Couples need a roadmap of how to come to a unified decision without one partner imposing their will on the other, perhaps leaving the other feeling trapped and oppressed.
It's a rare couple who live peaceably with each other 24 hours a day, seven days a week. There's a high probability that couples will sometimes be irritable or angry with each other.
Habits that didn't use to annoy you may suddenly do so one day, and yelling at your partner will be both surprising and hurtful to them. Mild annoyance at a habit that your partner is unaware of can quickly escalate into full-blown anger. Each person may say increasingly hurtful things that can result in long-lasting bitterness and resentment.
Premarital education can help couples learn to manage their anger. Counseling can teach the importance of not suppressing negative emotions towards each other but rather discussing them positively and knowing when and how to offer an honest apology.
Spending Time Together
Some couples have strong, healthy marriages when they're "joined at the hip." They do everything together, and they're never apart. Others follow their own interests separately and spend a lot of time apart, and they also have strong marriages.
But what happens when one partner wants to spend more time together and the other less time? Does one partner feel neglected and unloved and the other resentful and claustrophobic?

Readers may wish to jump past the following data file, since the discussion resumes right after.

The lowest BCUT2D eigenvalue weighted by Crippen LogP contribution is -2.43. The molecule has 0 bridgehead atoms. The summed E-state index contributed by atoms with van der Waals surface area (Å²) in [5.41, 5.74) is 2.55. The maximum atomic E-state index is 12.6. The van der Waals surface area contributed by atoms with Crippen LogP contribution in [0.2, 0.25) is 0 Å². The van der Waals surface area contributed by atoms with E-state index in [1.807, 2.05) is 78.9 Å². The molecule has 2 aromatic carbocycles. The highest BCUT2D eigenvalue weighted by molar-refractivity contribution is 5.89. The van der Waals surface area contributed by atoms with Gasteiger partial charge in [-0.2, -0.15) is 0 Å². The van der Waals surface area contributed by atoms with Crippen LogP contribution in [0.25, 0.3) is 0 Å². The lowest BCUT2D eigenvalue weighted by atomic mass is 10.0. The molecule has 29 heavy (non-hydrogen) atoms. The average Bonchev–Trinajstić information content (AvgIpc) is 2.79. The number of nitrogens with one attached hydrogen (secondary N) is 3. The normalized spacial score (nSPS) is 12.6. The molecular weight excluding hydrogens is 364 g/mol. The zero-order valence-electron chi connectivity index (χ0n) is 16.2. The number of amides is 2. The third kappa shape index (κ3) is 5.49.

Counseling can help couples understand why one partner needs more time together and the other less time. It can help you reach compromises with an open and honest discussion where you both feel loved and heard.
Romantic love for the person you're going to marry is the best feeling in the world. Still, the honeymoon euphoria may be followed by disappointment and festering resentment if you don't put in the work to give your marriage a chance of being long-term, strong, and happy.
Premarital counseling may help you to have realistic expectations. It can teach you the life skills you need to survive the random blows and painful situations that are a part of most lives and can push even the happiest marriage to the brink of divorce.
Premarital education is an investment in love. If a couple is determined to make their union last, they will likely have no problem showing this type of commitment early on, making time to learn more about each other and how they want their marriage to look.
Regain is an online therapy platform whose services focus specifically on couples and relationship advice. Regain is affordable and convenient, and sessions can be held at a time that works for everyone's schedule. You and your partner can meet with a counselor from the comfort of home—or anywhere with an internet connection.
Online therapy has helped many couples work through their relationship issues. No matter where a couple is located, online therapy services offer connections with a wide range of therapists. This can make it easier to find a counselor who is trained to help you and your partner prepare for marriage.
Consider getting ready for your marriage by getting some premarital education. As Robert C. Dodds, an American counselor and religious cleric, states, "The goal in marriage is not to think alike, but to think together."
Frequently Asked Questions (FAQs)
What is the purpose of premarital education classes?
Many couples decide to go through a premarital education program. These classes can help you and your partner establish goals for the marriage, address any conflicts, and give you problem-solving skills for when issues arise in the marriage. Many people get understandably excited after a proposal and believe that their marriage will be perfect. The truth is that conflict is a part of any relationship. The key is to be able to communicate effectively to work through it together.